Microsoft is taking a risk with its new Windows 8 that is radically different from the traditional Windows platform, according to analyst firm Gartner.
With Windows 8, Microsoft is trying to address the excitement of the tablet market by adding a tablet interface to Windows.
"Microsoft's approach is very different from Apple's and Google's, where phones and tablets have much more commonality than PCs and tablets," said Michael Silver, vice president and distinguished analyst at Gartner.
"This plays to Microsoft's strength in PCs, leveraging it not only to enter the tablet market, but also to improve its share of the smartphone market," added Silver.
For Microsoft, the release of Windows 8 is not just any release. "It's the start of a new era for Microsoft - the RT era - which follows the NT era, which began in 1993 and is just now starting to fade out. Microsoft eras seem to run about 20 years, so the technology underlying Windows 8 will last a long, long time," said Steve Kleynhans, research vice president at Gartner.
Same fate as Vista?
But the big question is whether Windows 8 will have a familiar fate as Windows Vista, a version that also adopted a radical overhaul. Vista never gained significant success in corporate environments. Gartner estimates that just eight percent of PCs run by Gartner clients ran Vista at its peak
Microsoft licensing is also an important topic in many organisations because it can represent a significant percentage of the annual IT budget. Organisations need to decide if they require Software Assurance (SA) on Windows or an Enterprise Agreement as well as reevaluate their decisions based on changes Microsoft is making to the Windows 8 SKU lineup and SA benefits.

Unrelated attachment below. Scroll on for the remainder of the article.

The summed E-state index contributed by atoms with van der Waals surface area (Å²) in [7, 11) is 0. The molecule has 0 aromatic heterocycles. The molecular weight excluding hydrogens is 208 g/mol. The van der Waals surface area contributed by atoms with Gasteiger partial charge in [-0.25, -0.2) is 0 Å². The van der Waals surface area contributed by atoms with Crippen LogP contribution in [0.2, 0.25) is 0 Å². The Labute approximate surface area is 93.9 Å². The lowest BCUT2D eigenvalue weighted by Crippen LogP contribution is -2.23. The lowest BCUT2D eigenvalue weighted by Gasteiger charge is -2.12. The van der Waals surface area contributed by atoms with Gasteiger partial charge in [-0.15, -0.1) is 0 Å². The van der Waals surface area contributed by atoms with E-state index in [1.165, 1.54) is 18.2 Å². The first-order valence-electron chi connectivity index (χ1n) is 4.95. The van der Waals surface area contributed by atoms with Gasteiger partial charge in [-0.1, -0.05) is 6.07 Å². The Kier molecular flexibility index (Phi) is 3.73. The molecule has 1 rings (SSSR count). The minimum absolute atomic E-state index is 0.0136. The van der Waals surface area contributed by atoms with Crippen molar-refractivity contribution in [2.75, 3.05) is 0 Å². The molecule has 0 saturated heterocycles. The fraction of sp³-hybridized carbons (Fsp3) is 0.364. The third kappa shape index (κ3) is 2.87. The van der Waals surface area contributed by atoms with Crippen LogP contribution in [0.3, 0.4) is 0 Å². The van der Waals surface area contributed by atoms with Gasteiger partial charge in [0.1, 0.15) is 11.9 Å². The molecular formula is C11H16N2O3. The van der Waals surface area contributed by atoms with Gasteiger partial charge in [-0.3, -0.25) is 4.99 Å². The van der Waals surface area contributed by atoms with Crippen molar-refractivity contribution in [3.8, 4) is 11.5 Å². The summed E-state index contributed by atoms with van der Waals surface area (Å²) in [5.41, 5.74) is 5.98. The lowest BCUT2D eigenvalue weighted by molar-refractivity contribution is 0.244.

"Windows 8 has been released to manufacturing and will be formally launched in October, but the reality is that most organisations are still working on eliminating Windows XP and deploying Windows 7," said Silver. "Organisations will need to decide whether they continue with Windows 7 and or consider Windows 8."
Gartner believes that if Windows 8 on tablets is successful, it will create multiple impacts on organisations. There will be many new device form factors to choose from and users may have very different needs and likes from one another. Some will still want to use an iPad and a traditional notebook and others may want different, new devices. As users gain more power, due to consumerisation, IT is less able to mandate that certain products be used or not used in their environment.
This makes it harder for IT to buy and support PCs the way they have for the past 20 years and may lead to more BYOD programmes. Organisations also need to decide whether they want to create applications expressly for Windows 8 and Metro, write iOS applications, or something more neutral.
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